A PhD by publication requires doctoral candidates to submit a set of papers for peer-reviewed journals plus an integrating chapter, rather than the more traditional doctoral dissertation. This remains a less common, sometimes frowned-upon model, but Jørgen Carling outlines eight reasons why a PhD by publication might be a good option. It allows you to write for real, varied […]

Print Friendly
  • Permalink Gallery

    So you’ve decided to blog? These are the things you should write about

So you’ve decided to blog? These are the things you should write about

The centuries-old tradition of writing for advocacy is continued into the digital era by blogging. But what should you be writing about? As part of a series previewing their new book Communicating Your Research with Social Media, Amy Mollett, Cheryl Brumley, Chris Gilson and Sierra Williams consider the various different types of blog posts and how each might be used by academics.

Blogging has become ubiquitous […]

Print Friendly
  • Permalink Gallery

    A number of freely available tools can help you improve your literature review routine and stay on top of published research

A number of freely available tools can help you improve your literature review routine and stay on top of published research

The sheer proliferation of newly published research articles can make staying on top of the literature a daunting, time-consuming task. Moreover, not being a deadline-driven activity, it can also fall down lists of priorities and be difficult to integrate into the everyday routine. Erzsébet Czifra-Tóth and Jon Tennant have put together a short sequence of steps and flagged a […]

Print Friendly
  • Permalink Gallery

    Why has submitting a manuscript to a journal become so difficult? A call to simplify an overly complicated process

Why has submitting a manuscript to a journal become so difficult? A call to simplify an overly complicated process

It is widely acknowledged that submitting a paper to a journal is a fraught activity for authors. But why should this still be the case? James Hartley and Guillaume Cabanac argue that the process has always been complicated but can, with a few improvements, be less so. By adopting standardised templates and no longer insisting on articles being reformatted, […]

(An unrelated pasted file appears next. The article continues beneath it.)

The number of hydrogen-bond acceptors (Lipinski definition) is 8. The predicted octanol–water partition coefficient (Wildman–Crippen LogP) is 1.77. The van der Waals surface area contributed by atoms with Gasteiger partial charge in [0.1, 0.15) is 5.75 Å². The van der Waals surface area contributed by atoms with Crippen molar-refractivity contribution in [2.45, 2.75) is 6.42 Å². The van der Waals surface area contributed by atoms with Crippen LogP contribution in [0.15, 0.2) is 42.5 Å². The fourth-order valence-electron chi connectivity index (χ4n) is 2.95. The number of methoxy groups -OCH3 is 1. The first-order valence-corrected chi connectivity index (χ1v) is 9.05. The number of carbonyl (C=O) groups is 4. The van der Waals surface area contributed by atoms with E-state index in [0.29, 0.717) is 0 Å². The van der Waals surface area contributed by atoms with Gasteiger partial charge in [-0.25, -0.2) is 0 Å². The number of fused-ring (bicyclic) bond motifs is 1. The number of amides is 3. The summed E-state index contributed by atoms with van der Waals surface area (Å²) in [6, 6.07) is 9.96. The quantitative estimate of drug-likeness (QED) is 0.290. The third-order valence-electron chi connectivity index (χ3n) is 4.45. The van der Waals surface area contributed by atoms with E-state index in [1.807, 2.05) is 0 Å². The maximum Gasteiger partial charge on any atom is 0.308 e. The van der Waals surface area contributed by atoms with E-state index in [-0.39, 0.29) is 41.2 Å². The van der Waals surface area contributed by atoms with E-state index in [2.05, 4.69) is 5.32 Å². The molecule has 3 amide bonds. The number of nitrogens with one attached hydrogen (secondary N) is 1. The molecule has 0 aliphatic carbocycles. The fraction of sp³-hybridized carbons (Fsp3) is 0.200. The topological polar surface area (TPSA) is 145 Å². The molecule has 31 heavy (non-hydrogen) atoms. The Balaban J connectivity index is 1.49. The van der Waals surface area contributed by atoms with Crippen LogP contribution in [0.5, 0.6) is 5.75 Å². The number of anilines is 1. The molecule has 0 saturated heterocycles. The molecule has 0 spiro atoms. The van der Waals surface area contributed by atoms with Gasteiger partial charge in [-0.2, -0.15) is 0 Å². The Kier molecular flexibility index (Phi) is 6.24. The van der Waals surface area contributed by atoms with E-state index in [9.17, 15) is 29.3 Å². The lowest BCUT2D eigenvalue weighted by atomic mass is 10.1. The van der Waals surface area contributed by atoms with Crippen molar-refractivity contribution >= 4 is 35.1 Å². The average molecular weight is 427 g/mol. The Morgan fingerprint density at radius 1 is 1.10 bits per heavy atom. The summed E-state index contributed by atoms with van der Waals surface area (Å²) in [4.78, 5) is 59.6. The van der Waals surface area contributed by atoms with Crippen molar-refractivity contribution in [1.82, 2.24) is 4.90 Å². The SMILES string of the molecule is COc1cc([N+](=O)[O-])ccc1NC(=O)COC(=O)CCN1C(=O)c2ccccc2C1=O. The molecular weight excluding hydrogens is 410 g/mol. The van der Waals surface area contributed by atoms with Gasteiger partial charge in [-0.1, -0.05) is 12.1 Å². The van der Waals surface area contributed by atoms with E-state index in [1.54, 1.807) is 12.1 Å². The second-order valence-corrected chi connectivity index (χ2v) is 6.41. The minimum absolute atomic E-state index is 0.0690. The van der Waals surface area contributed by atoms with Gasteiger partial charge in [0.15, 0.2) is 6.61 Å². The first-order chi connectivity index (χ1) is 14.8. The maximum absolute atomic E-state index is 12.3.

Print Friendly

Anarchy in the academy: why create an academic poster?

Conventional academic research communication is formulated in sentences and paragraphs, charts and graphs, chapters or papers. PhD students are required to do a lot of reading and writing; obsessing over chapter and thesis structure, often becoming lost in multi-clausal sentences. For Sarah Foxen, the academic poster is a form of knowledge communication which explodes the boundary walls of academic […]

Print Friendly
  • Permalink Gallery

    Citations are more than merely assigning credit – their inclusion (or not) conditions how colleagues regard and evaluate your work

Citations are more than merely assigning credit – their inclusion (or not) conditions how colleagues regard and evaluate your work

The significance of citations goes far beyond energising and rewarding academic competition. Patrick Dunleavy outlines why citations are so important; from setting up a specialist discourse in an economical and highly-focused manner, guiding readers seeking to follow your extended chain of reasoning, right through to showing you have comprehensively surveyed all relevant work and pointed out its consistencies (or […]

Print Friendly

On (re)building institutional writing cultures

Pat Thomson suggests the benefits of restoring a writing-oriented organisational culture to the modern-day university. A more social, communal setting can create the conditions necessary for gaining confidence as a writer. Writing is core to our disciplines and so ought to be at the very heart of our everyday university lives. While this would certainly require institutional leadership, it also depends […]

Print Friendly
  • Permalink Gallery

    The importance of being REF-able: academic writing under pressure from a culture of counting

The importance of being REF-able: academic writing under pressure from a culture of counting